BRV invests in companies that meet several key criteria, including a strong management team, a viable business plan, a potential for growth, and a disruptive technology — “something that’s going to change the landscape of how things are typically done,” as BRV Fund President Pete Cassara, MBA ’14, describes it.
To find such enterprises, the fund managers scour the Ithaca campus, visiting entrepreneurial hubs such as the PopShop, a new storefront in Collegetown where students from different majors design startups, and the eLab, the four-year-old incubator run by Entrepreneurship@Cornell. The student investors also regularly travel across the state to meet with startups seeking financing.
Another source of potential deals is the annual Cornell Venture Challenge, which attracted 75 entries from Cornell-related companies competing for a $25,000 first prize last spring. “It’s something that we use not only to expand our footprint at Cornell and in the upstate area but also to funnel deals for the fund,” says Emily Forsythe ’09, MBA ’14, a BRV fund manager. Since the 2013 competition, BRV is considering investing with two of the finalists, including the winner, Cognical, which builds algorithm-based underwriting engines for lenders.
As with any venture capital investment, the goal is to earn a return, either through a company acquisition or an initial public offering (IPO) filing. In the past five years, BRV has had two successful exits: It made 1.5 times its investment in SightSpeed, a video conferencing company that was sold to Logitech in 2008, and it earned 5.4 times its investment with Pacific Biosciences, which designs machines to accelerate DNA sequencing, after its IPO in 2010. The profit on Pacific Biosciences resulted in a six-figure payout that was returned to the fund for future investments.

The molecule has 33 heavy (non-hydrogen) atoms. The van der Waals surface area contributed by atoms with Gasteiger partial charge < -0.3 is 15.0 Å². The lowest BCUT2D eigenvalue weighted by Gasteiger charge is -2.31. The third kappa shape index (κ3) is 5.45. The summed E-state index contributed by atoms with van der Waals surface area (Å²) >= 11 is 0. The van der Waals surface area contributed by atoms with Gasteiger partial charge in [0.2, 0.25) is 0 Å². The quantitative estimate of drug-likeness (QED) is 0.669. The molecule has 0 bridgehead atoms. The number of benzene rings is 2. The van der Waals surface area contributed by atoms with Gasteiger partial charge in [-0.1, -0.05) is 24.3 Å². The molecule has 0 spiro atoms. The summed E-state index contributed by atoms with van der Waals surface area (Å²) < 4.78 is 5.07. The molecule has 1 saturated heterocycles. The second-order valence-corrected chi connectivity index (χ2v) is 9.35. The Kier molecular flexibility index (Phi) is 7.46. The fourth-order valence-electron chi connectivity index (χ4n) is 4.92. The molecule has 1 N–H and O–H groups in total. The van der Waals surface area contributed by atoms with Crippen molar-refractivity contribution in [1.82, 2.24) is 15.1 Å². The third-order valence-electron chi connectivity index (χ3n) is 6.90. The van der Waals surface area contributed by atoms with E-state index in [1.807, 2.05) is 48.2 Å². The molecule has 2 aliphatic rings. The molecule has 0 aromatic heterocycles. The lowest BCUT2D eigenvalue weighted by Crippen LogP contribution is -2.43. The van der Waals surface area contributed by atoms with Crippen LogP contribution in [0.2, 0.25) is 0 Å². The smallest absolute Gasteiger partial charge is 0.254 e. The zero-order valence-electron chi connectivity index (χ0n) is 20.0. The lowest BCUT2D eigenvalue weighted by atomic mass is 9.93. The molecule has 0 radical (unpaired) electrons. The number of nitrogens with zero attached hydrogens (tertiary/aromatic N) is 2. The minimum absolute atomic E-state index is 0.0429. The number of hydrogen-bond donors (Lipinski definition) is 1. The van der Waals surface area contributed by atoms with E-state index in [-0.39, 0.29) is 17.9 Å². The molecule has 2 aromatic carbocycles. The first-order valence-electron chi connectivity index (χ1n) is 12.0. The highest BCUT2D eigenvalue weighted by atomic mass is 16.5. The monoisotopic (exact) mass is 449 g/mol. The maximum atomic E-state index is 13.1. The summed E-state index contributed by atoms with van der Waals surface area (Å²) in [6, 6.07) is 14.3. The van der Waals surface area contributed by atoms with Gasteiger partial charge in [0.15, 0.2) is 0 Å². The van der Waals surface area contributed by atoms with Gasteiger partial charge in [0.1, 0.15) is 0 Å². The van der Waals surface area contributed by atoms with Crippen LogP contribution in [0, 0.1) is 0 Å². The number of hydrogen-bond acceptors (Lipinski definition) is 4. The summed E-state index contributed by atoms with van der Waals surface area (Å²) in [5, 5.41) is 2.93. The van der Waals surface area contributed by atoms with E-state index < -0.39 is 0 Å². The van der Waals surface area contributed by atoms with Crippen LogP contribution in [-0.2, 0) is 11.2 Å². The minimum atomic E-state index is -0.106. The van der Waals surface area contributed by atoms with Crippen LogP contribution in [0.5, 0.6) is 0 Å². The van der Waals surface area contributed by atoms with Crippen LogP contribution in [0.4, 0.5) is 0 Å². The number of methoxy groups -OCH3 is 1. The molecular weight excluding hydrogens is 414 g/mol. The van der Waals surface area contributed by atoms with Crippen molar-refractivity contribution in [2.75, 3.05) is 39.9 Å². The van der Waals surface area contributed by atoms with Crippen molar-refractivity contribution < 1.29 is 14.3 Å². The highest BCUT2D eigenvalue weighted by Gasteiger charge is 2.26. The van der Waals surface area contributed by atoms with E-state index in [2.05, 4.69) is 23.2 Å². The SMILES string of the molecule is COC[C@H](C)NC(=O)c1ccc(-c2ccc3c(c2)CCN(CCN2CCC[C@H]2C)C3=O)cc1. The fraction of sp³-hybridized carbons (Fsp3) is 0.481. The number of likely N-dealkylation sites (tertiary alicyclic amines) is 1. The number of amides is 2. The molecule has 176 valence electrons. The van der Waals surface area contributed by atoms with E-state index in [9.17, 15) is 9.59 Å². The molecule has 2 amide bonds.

Aaron Holiday, MBA ’12, an entrepreneurial program manager at Cornell NYC Tech, still remembers the heady days of running BRV when Pacific Biosciences went public. Taking the advice of BRV’s advisor, David J. BenDaniel, the Don and Margi Berens Professor of Entrepreneurship, to “always sell too soon,” the fund managers exited from the company just before the U.S. credit rating was downgraded in August 2011, causing stocks to plunge.
“We got lucky because we sold too soon, and after we sold the market shifted,” says Holiday, who is also working on a “stealthmode” company in New York City. Beyond its profits, the prime benefit of BRV is ultimately the experience it provides to the students. Lesmes, for example, arrived at Johnson after serving in the U.S. Air Force for eight years, including tours in Iraq and Afghanistan, with no business experience under his belt. But that all changed once he joined BRV.
Beyond its profits, the prime benefit of BRV is ultimately the experience it provides to the students. Lesmes, for example, arrived at Johnson after serving in the U.S. Air Force for eight years, including tours in Iraq and Afghanistan, with no business experience under his belt. But that all changed once he joined BRV.
“As a second-year student, I get to make investment decisions on real companies,” he says. “It’s really an unparalleled experience that I don’t think I could find at any other school. BRV has been an amazing experience that I would recommend to any business student who wants to become an investor.”
Reprinted with permission, and with modifications, from stories published in the Cornell Chronicle